The Arc neckband by OmniWear uses eight different vibration motors to keep track of enemies. This neckband is meant to help gamers stay on top of their game (Photo from Omniwear)
Cheap, abundant sensors give rise to frivolous use in this one. Ever since Nintendo gave birth to the Power Glove in the 80s, companies have been shelling out video game accessories to further immerse players in the heart of the game. Today is no different; remember all the accessories made for the Wii? A new sensor by OmniWear could actually help players with their game rather than make them feel like they’re in. The company recently launched the Arc Neckband, a sensor you wear around your neck that helps players stay on target.
Like physical world cheats. Made with Counterstrike in mind, the band uses haptic feedback or various vibrations patterns to help players sense where the enemies are in game. These are the same vibrations found in RumblePacks used with the N64 back in the 90s. So using haptic feedback in games isn’t groundbreaking, but the Arc is meant to be an aid rather than an enhancement to surprise you. It’s equipped with eight different vibration motors around the entire band making 360 tracking possible. For example, if you feel a pulse on the left, then you better check for an enemy there. It’s meant to help players stay focused instead of tearing their eyes away from the action to check the mini map.
It sounds like a handy accessory, but don’t expect it to help you locate where the cops are in GTA. Right now the Arc is only compatible with Counter Strike and League of Legends. The company wants to expand the list of compatible games, which shouldn’t be a problem given the technology they’re using. Rather than connecting to a computer, the Arc connects to an app you download on your phone. Connect your phone to your monitor and open the app. It will then determine what’s going on in game by watching the screen. It will then buzz when enemies start to appear, yet it keeps track of which opponent is which so it’s not constantly buzzing.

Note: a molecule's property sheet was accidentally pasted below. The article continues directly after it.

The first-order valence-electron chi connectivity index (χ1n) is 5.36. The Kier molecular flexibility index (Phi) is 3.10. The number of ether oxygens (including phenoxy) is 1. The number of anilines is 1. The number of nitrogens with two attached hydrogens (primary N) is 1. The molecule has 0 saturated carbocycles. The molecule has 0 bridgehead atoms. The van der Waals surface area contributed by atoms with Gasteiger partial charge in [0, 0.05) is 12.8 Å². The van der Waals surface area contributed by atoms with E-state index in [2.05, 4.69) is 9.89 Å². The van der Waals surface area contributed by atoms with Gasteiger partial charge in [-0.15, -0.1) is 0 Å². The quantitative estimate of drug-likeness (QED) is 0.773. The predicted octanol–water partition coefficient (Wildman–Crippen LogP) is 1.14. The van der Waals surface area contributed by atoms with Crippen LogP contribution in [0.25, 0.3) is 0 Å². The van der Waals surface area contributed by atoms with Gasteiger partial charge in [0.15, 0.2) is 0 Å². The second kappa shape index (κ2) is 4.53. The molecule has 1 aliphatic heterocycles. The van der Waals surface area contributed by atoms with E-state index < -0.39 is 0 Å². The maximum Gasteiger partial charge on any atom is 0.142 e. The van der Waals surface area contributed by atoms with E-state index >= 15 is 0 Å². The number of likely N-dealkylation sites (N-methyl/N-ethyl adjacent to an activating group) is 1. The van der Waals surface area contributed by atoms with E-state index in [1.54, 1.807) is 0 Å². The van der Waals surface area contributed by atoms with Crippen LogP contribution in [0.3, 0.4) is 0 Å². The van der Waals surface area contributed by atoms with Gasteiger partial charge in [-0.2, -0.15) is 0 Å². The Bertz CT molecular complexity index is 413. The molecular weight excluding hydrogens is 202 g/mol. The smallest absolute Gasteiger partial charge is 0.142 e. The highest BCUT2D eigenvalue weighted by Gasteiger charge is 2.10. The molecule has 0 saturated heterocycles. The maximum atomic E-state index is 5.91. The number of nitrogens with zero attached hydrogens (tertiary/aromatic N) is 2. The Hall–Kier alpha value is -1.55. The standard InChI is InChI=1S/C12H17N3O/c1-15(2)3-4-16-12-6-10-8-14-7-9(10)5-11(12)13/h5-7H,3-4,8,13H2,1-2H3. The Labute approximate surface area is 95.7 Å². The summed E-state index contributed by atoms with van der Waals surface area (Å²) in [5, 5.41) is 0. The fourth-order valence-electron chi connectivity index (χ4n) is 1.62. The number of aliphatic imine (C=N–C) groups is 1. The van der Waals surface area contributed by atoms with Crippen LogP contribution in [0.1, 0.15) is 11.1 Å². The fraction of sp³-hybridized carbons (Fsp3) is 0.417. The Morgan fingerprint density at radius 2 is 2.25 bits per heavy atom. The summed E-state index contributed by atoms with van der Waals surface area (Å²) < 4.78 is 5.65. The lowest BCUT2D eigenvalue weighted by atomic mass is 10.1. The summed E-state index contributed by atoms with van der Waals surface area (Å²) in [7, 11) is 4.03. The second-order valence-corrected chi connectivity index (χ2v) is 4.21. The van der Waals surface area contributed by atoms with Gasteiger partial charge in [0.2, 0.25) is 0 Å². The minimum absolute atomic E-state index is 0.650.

The system is far from perfect. Though the buzz will let you know the general direction of an enemy, it does not tell you how close or far away they are. And if the enemy happens to be behind the door, it doesn’t let you know which one. So, it looks like you’ll need those mini maps for now on. Another concern is the buzzing sensation on your neck. It needs to be strong enough to tag enemies, but still somewhat subtle as to not startle the player. The Arc is still in the prototype stage and OmniWear says they want to add customization options to the band, letting players control the strength of the vibration for comfort.
The Arc is currently seeking funding on Kickstarter. It’s reached $5,125 out of its $75,000 goal (then ccancelled. The Arc band was originally set to cost you $150 and plans to ship Fall 2017. It’s definitely a cool add-on and sounds great if you want some help spotting your enemies, but like all video peripherals it’s unnecessary. The time it takes to set up Arch band and to get use to wearing it may take a longer than it does to glance at the mini-map. Besides, when you play first person shooters long enough, you start to get at quickly glancing at the map while staying tuned to the action. For serious competitors, the Arch could be useful. For playing on the couch with your friends, maybe not.
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